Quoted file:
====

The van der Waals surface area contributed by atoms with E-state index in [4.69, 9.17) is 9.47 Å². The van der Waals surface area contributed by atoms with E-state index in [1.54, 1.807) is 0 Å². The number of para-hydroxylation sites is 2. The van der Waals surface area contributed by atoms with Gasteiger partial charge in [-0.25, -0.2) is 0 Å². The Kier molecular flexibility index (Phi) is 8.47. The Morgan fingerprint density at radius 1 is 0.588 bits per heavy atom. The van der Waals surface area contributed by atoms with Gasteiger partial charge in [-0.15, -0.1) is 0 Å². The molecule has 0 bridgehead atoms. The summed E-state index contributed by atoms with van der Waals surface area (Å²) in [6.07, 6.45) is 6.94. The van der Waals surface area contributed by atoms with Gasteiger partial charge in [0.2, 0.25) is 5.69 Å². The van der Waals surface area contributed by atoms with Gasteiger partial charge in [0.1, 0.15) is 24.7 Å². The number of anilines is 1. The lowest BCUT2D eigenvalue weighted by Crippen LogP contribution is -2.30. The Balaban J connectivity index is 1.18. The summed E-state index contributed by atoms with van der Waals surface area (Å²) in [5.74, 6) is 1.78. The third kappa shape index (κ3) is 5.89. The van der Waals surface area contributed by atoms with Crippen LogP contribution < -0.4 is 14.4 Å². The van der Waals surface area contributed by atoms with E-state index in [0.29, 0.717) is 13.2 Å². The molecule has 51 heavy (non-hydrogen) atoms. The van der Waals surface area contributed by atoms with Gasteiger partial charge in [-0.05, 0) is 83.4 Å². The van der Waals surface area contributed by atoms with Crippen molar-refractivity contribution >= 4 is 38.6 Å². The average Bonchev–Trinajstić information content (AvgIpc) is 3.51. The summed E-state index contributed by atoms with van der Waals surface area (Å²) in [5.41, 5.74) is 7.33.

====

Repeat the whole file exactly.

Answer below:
The van der Waals surface area contributed by atoms with E-state index in [4.69, 9.17) is 9.47 Å². The van der Waals surface area contributed by atoms with E-state index in [1.54, 1.807) is 0 Å². The number of para-hydroxylation sites is 2. The van der Waals surface area contributed by atoms with Gasteiger partial charge in [-0.25, -0.2) is 0 Å². The Kier molecular flexibility index (Phi) is 8.47. The Morgan fingerprint density at radius 1 is 0.588 bits per heavy atom. The van der Waals surface area contributed by atoms with Gasteiger partial charge in [-0.15, -0.1) is 0 Å². The molecule has 0 bridgehead atoms. The summed E-state index contributed by atoms with van der Waals surface area (Å²) in [6.07, 6.45) is 6.94. The van der Waals surface area contributed by atoms with Gasteiger partial charge in [0.2, 0.25) is 5.69 Å². The van der Waals surface area contributed by atoms with Gasteiger partial charge in [0.1, 0.15) is 24.7 Å². The number of anilines is 1. The lowest BCUT2D eigenvalue weighted by Crippen LogP contribution is -2.30. The Balaban J connectivity index is 1.18. The summed E-state index contributed by atoms with van der Waals surface area (Å²) in [5.74, 6) is 1.78. The third kappa shape index (κ3) is 5.89. The van der Waals surface area contributed by atoms with Crippen LogP contribution < -0.4 is 14.4 Å². The van der Waals surface area contributed by atoms with E-state index in [0.29, 0.717) is 13.2 Å². The molecule has 51 heavy (non-hydrogen) atoms. The van der Waals surface area contributed by atoms with Gasteiger partial charge in [-0.05, 0) is 83.4 Å². The van der Waals surface area contributed by atoms with Crippen molar-refractivity contribution >= 4 is 38.6 Å². The average Bonchev–Trinajstić information content (AvgIpc) is 3.51. The summed E-state index contributed by atoms with van der Waals surface area (Å²) in [5.41, 5.74) is 7.33.